The spring play, William Shakespeare’s “The Tempest” has been adapted into TSA’s first feature length movie under the direction of Juliette Quinlan and Megan Aherne. TSA’s Video Production teacher, Aherne, is filming each of the thirteen actors individually against a green screen for everyone’s safety, then editing them to magically appear together in each scene. “We have all stepped out of our comfort zones to try something challenging and new. It’s great to have the reciprocal support and trust to be able to do so,” said Aherne of the process. Filming provides an opportunity for students to explore the differences between acting for the stage and the screen. A release date for the film has not been set.
Music students at TSA are also preparing to release virtual concerts. Recording or filming music presents its own challenges and is a critical skill for success in the music world. “A recording lives a long time, where a performance is over in a second,” explains Artistic Director David Saygers. “There’s a lot of pressure to play without errors when you make a recording, because it’s expensive and time-consuming to correct. And mistakes live there in that recording. Audiences are prepared to hear perfect musical recordings, so the pressure can be pretty high.” Learning how to manage that pressure is one of the opportunities the coronavirus has presented to young musicians.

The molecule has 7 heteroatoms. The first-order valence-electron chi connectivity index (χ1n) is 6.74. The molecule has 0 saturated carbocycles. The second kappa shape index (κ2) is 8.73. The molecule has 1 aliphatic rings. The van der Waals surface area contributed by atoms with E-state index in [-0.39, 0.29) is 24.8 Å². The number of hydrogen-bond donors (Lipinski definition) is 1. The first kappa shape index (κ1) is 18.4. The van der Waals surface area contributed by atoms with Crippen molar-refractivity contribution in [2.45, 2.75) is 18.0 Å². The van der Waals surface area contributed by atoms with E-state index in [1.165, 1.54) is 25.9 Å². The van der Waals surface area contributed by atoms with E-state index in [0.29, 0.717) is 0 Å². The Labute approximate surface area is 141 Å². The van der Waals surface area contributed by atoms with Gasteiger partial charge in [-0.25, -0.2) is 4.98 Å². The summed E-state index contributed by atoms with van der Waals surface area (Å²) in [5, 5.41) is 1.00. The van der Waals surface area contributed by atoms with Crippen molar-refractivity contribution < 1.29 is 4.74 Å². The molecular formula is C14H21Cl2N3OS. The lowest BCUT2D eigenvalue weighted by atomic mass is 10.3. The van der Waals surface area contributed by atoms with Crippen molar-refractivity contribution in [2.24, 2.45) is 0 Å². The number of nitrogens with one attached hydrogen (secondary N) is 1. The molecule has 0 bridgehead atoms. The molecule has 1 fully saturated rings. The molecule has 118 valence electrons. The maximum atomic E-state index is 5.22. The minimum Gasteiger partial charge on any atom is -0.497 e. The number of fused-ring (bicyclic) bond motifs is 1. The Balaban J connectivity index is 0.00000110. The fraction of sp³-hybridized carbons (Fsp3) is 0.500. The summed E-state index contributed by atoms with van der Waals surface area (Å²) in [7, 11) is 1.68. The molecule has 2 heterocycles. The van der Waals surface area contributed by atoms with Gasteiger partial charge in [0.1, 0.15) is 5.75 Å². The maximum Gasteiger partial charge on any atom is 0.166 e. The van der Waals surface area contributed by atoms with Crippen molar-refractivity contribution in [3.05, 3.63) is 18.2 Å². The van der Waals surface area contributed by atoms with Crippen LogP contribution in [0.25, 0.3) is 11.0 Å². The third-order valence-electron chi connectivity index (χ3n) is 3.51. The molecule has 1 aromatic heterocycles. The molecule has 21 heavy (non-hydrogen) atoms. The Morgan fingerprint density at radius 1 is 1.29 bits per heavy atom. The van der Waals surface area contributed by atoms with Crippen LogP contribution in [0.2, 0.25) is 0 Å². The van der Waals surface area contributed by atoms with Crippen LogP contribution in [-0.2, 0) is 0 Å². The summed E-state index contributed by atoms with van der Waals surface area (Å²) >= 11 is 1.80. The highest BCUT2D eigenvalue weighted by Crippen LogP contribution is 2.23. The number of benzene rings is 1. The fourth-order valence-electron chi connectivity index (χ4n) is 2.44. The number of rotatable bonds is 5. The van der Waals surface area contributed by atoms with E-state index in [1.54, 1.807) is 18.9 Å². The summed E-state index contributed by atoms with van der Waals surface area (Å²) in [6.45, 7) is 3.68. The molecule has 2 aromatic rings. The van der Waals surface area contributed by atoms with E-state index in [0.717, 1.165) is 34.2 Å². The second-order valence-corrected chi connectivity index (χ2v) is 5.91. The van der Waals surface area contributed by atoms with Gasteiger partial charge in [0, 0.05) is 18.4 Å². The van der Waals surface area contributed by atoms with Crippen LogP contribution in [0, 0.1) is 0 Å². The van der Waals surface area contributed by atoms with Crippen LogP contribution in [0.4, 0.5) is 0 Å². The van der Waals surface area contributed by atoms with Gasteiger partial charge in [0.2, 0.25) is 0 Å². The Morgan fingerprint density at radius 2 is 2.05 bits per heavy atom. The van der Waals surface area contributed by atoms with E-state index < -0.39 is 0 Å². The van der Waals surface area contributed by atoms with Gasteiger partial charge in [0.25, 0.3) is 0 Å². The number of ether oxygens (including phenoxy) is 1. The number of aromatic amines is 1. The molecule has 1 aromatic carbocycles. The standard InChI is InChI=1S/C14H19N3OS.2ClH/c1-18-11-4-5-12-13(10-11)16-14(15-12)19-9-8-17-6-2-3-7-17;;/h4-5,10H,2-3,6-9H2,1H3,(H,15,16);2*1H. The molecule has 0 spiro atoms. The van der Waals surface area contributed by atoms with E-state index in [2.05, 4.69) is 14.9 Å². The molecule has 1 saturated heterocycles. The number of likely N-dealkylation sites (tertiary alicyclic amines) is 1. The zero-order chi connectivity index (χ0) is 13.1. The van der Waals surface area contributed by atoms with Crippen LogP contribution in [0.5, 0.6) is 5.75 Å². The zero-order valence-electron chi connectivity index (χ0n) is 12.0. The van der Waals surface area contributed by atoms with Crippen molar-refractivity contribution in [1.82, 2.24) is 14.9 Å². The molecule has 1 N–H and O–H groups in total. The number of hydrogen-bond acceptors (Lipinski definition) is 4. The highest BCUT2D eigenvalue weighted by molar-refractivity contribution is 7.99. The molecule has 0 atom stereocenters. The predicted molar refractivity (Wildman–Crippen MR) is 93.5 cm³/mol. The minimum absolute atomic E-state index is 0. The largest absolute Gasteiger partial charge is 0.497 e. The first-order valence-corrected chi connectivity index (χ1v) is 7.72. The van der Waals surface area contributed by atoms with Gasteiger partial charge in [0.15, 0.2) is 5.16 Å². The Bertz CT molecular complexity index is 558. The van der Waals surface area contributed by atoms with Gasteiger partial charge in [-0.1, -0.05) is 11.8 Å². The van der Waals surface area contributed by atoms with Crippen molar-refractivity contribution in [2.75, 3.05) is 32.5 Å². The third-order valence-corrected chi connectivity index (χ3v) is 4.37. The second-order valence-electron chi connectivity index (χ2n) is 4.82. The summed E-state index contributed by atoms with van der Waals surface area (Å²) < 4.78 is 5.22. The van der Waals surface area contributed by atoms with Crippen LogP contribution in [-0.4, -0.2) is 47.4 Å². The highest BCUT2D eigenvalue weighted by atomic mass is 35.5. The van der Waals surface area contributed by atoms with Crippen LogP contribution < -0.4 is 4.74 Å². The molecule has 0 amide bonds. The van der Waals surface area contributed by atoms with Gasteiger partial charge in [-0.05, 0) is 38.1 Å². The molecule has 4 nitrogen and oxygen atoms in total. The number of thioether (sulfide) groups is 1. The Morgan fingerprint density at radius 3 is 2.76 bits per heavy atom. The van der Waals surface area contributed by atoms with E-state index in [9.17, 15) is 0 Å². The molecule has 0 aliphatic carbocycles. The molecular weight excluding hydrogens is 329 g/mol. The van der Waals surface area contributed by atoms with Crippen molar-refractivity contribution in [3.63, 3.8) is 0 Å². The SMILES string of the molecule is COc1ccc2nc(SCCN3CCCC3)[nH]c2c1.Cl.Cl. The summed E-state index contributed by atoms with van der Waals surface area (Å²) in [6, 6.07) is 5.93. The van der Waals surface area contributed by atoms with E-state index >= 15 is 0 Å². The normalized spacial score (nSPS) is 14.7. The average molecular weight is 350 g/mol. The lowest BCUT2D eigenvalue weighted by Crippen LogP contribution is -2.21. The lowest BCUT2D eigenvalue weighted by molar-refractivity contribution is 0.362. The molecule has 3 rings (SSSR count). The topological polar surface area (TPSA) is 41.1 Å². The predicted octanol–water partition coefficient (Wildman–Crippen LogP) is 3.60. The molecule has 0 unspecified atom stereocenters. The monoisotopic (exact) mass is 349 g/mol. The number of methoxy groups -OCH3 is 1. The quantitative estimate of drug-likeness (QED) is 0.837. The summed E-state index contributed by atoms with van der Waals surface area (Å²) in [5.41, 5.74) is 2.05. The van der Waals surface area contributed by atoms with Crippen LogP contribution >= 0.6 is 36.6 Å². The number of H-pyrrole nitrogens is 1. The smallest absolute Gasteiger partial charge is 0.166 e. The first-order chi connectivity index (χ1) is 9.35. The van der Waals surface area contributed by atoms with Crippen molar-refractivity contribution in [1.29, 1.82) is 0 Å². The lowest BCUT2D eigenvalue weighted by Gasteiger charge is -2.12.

Three of TSA’s mainstage dance offerings will also be offered in a digital format. Dance instructors Alison Reny, Miranda Calhoun, and Amanda Nye are all working diligently to safely video tape performances that will be offered to the public.
Alison Reny’s Limitless Dance Company partnered with BCAN (Buckeye Cable Arts Network) to recreate a full-length dance show on video. Some of the filming took place at The Ohio Theater, with dancers performing in socially distanced groupings. BCAN filmed the performances and will edit the show to be presented on both ArtsWatch (TSA’s streaming service) and on BCAN. In addition, many numbers were videotaped by the school in locations around the Toledo area, highlighting the interaction of the choreography and the setting. Look for Limitless the first week of March.